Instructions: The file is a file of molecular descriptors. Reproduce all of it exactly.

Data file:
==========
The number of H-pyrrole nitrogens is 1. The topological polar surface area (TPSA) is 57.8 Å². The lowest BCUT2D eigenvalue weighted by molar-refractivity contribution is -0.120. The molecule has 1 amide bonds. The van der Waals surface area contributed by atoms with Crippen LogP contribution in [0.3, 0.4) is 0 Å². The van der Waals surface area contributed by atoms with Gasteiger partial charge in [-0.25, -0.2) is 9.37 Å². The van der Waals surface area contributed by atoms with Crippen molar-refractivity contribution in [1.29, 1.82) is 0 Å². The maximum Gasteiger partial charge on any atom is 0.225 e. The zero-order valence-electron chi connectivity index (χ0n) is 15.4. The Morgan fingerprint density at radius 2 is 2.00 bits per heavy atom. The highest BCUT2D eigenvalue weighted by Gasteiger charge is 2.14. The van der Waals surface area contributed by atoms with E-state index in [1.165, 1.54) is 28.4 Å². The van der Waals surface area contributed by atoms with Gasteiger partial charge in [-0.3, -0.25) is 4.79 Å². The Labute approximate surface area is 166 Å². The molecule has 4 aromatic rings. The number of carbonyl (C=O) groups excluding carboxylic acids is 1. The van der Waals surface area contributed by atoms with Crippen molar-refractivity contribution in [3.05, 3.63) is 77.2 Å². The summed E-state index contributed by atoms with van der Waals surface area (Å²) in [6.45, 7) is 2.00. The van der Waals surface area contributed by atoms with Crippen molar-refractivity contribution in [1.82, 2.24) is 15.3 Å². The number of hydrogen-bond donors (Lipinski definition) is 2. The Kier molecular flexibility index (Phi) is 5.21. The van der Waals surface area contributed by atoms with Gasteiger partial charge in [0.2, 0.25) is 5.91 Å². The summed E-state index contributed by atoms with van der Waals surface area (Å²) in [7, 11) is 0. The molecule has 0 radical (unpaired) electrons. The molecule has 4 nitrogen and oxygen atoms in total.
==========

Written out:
The number of H-pyrrole nitrogens is 1. The topological polar surface area (TPSA) is 57.8 Å². The lowest BCUT2D eigenvalue weighted by molar-refractivity contribution is -0.120. The molecule has 1 amide bonds. The van der Waals surface area contributed by atoms with Crippen LogP contribution in [0.3, 0.4) is 0 Å². The van der Waals surface area contributed by atoms with Gasteiger partial charge in [-0.25, -0.2) is 9.37 Å². The van der Waals surface area contributed by atoms with Crippen molar-refractivity contribution in [1.29, 1.82) is 0 Å². The maximum Gasteiger partial charge on any atom is 0.225 e. The zero-order valence-electron chi connectivity index (χ0n) is 15.4. The Morgan fingerprint density at radius 2 is 2.00 bits per heavy atom. The highest BCUT2D eigenvalue weighted by Gasteiger charge is 2.14. The van der Waals surface area contributed by atoms with E-state index in [1.165, 1.54) is 28.4 Å². The van der Waals surface area contributed by atoms with Gasteiger partial charge in [-0.3, -0.25) is 4.79 Å². The Labute approximate surface area is 166 Å². The molecule has 4 aromatic rings. The number of carbonyl (C=O) groups excluding carboxylic acids is 1. The van der Waals surface area contributed by atoms with Crippen molar-refractivity contribution in [3.05, 3.63) is 77.2 Å². The summed E-state index contributed by atoms with van der Waals surface area (Å²) in [6.45, 7) is 2.00. The van der Waals surface area contributed by atoms with Crippen molar-refractivity contribution in [1.82, 2.24) is 15.3 Å². The number of hydrogen-bond donors (Lipinski definition) is 2. The Kier molecular flexibility index (Phi) is 5.21. The van der Waals surface area contributed by atoms with Gasteiger partial charge in [0.2, 0.25) is 5.91 Å². The summed E-state index contributed by atoms with van der Waals surface area (Å²) in [7, 11) is 0. The molecule has 0 radical (unpaired) electrons. The molecule has 4 nitrogen and oxygen atoms in total.